Should I Give In to Pressure to Buy a Home?
Buying a home is an important part of reaching adulthood, and a major financial step, as well.
The expectations to buy a home may come at different times depending on your age, profession, even your marital status. Often people will begin to put pressure on you to purchase a home shortly after you graduate from college and land your first job. Or they may put on the pressure once you get married.
In many ways, it does seem like the next logical step in your progression. However, it is important to realize that your situation may be different from those around you. It is important to look at your entire financial picture before you decide to take on the additional responsibility of homeownership.
Before you consider buying a home consider the following:
Consider Your Debt
If you have a large amount of debt, it might be wise to pay off some or all of that debt before you take out a mortgage and buy a home. Remember, a mortgage is another form of debt.
Here's why: Buying a home when you have a significant amount of debt, either in credit card debt, student loan debt, or other debt, can impact the type of mortgage you are able to get. If your debt-to-income ratio is too high, you may be limited in what mortgage amount you're approved for, or you may not be approved at all.
Your debt-to-income ratio can greatly affect the type of mortgage you're able to get. If it's too high, you may not be approved for a mortgage at all, or you may be approved for one with less than desirable terms.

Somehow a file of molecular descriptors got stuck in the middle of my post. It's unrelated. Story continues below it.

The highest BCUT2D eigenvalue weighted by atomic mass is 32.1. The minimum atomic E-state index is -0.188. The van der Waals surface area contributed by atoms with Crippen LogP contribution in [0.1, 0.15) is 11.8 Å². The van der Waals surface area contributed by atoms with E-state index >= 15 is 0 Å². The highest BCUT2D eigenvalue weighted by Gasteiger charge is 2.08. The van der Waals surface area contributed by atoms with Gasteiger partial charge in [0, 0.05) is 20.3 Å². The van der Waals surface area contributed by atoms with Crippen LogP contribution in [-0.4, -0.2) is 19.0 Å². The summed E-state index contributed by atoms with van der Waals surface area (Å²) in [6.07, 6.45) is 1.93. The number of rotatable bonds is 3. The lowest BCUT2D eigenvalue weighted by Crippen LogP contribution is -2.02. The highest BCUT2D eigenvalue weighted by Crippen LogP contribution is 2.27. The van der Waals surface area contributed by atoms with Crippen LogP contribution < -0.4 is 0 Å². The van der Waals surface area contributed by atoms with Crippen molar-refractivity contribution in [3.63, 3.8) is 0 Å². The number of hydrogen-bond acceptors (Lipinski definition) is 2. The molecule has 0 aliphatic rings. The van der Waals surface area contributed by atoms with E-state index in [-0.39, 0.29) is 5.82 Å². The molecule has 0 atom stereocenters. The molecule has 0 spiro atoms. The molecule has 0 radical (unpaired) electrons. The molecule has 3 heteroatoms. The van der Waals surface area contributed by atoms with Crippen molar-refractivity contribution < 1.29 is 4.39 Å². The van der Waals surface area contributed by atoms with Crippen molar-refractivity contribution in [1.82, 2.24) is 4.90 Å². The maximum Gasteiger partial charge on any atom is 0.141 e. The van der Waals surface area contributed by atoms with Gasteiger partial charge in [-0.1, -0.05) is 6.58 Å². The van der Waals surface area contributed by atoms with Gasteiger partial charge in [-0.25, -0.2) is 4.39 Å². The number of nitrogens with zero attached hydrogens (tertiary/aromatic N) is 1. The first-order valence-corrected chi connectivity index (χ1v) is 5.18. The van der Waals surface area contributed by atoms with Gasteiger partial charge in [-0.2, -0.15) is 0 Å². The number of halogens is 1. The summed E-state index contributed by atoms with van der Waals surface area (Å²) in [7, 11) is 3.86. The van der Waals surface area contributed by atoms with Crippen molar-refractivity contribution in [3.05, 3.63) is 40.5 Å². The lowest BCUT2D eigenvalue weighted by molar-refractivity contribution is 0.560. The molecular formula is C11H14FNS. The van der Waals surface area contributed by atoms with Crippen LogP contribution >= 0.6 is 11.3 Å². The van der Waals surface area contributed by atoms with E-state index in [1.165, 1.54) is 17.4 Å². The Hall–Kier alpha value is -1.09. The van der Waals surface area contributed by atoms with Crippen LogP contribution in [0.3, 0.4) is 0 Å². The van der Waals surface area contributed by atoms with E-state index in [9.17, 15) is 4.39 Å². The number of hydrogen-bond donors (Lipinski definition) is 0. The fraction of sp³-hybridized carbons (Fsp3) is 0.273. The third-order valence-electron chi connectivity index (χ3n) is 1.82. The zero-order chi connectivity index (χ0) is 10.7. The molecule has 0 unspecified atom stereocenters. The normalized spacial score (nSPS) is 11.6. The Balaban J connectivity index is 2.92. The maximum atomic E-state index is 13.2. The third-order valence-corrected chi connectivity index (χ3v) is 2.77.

Keep in mind that when you buy a home, in addition to paying your mortgage, you will need to pay property taxes, home maintenance, and repairs. This should factor into your budget, as well.
If you're not sure you want to stay in your town or city for at least five years, you may want to put off buying a home. That's because the five-year mark is considered the break-even point for purchasing a home. Otherwise, you will likely lose money when you sell your home.
You may be in a career field that requires you to move often, such as a consultant, management track, or in the military. In this case, it's probably not a good idea to purchase a home. Instead, put the money you save by renting into a savings account to put towards your home once you have a more permanent location where you can settle down.
Additionally, the market may go down, and you may not be able to sell right away even though you have to move. You do not want to become a long-distance landlord if you can avoid it.
Don't Become House Poor
If you can barely make ends meet, then you are not ready to purchase a home. You never want to stretch to make your monthly mortgage payment each month. This will cause you to be house poor, and it can make you regret buying a home in the first place. Don't forget: you will also have to pay for home maintenance, taxes, and repairs. You need to be in a position where you can comfortably make the house payment, and then some.
In addition to your mortgage payment, you will also have to pay for taxes, repairs, and maintenance on your home, so be sure to factor that into your budget.
This may mean cutting back on some expenses or saving up a larger down payment so that you have to borrow less to buy your home. And if you cannot afford to buy a home in your area, you may want to wait so you can save up a larger down payment.
Responding to Pressure
It's also useful to have a canned response you can use when people ask you if you are ready to buy a home. Simply say that you are working on saving up a down payment or that you want to wait until you are going to be settled in a specific area. This should deflect most people, and it does not go too deep into your personal financial situation.
Remember, you are the one taking on the mortgage, and so you need to be completely comfortable with the decision before you buy. It is OK to wait until you're ready.
Updated by Rachel Morgan Cautero.
Zillow. "How Soon Can I Sell My House After Purchase?" Accessed Jan. 30, 2020.